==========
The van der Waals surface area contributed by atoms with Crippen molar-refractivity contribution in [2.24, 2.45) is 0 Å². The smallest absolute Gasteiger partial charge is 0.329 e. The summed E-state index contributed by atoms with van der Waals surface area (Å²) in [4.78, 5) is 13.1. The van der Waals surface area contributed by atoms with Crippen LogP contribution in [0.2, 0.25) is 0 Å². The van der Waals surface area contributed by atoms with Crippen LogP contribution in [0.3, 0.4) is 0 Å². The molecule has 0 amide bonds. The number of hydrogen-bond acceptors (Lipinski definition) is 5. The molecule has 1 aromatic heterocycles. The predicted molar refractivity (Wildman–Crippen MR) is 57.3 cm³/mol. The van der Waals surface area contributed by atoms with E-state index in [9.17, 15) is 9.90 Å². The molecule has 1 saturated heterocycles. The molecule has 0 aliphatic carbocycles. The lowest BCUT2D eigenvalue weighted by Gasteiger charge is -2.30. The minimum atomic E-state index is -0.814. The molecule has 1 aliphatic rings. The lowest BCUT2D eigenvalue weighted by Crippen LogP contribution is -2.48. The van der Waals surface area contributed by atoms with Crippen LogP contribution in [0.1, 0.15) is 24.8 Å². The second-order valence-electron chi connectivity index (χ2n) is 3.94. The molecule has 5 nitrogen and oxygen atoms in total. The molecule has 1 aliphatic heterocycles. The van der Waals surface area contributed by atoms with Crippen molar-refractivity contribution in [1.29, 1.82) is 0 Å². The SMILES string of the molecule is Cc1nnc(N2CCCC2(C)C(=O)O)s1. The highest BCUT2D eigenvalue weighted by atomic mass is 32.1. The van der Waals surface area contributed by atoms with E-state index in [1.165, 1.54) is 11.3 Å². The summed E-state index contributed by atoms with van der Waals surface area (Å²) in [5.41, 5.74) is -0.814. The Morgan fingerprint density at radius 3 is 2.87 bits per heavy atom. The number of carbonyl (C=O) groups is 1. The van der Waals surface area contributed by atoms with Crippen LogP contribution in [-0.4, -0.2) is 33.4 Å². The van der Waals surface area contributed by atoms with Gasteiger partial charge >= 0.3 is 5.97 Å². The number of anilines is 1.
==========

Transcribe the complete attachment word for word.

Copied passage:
The van der Waals surface area contributed by atoms with Crippen molar-refractivity contribution in [2.24, 2.45) is 0 Å². The smallest absolute Gasteiger partial charge is 0.329 e. The summed E-state index contributed by atoms with van der Waals surface area (Å²) in [4.78, 5) is 13.1. The van der Waals surface area contributed by atoms with Crippen LogP contribution in [0.2, 0.25) is 0 Å². The van der Waals surface area contributed by atoms with Crippen LogP contribution in [0.3, 0.4) is 0 Å². The molecule has 0 amide bonds. The number of hydrogen-bond acceptors (Lipinski definition) is 5. The molecule has 1 aromatic heterocycles. The predicted molar refractivity (Wildman–Crippen MR) is 57.3 cm³/mol. The van der Waals surface area contributed by atoms with E-state index in [9.17, 15) is 9.90 Å². The molecule has 1 saturated heterocycles. The molecule has 0 aliphatic carbocycles. The lowest BCUT2D eigenvalue weighted by Gasteiger charge is -2.30. The minimum atomic E-state index is -0.814. The molecule has 1 aliphatic rings. The lowest BCUT2D eigenvalue weighted by Crippen LogP contribution is -2.48. The van der Waals surface area contributed by atoms with Crippen LogP contribution in [0.1, 0.15) is 24.8 Å². The second-order valence-electron chi connectivity index (χ2n) is 3.94. The molecule has 5 nitrogen and oxygen atoms in total. The molecule has 1 aliphatic heterocycles. The van der Waals surface area contributed by atoms with Crippen molar-refractivity contribution in [1.29, 1.82) is 0 Å². The SMILES string of the molecule is Cc1nnc(N2CCCC2(C)C(=O)O)s1. The highest BCUT2D eigenvalue weighted by atomic mass is 32.1. The van der Waals surface area contributed by atoms with E-state index in [1.165, 1.54) is 11.3 Å². The summed E-state index contributed by atoms with van der Waals surface area (Å²) in [5.41, 5.74) is -0.814. The Morgan fingerprint density at radius 3 is 2.87 bits per heavy atom. The number of carbonyl (C=O) groups is 1. The van der Waals surface area contributed by atoms with Crippen LogP contribution in [-0.4, -0.2) is 33.4 Å². The van der Waals surface area contributed by atoms with Gasteiger partial charge >= 0.3 is 5.97 Å². The number of anilines is 1.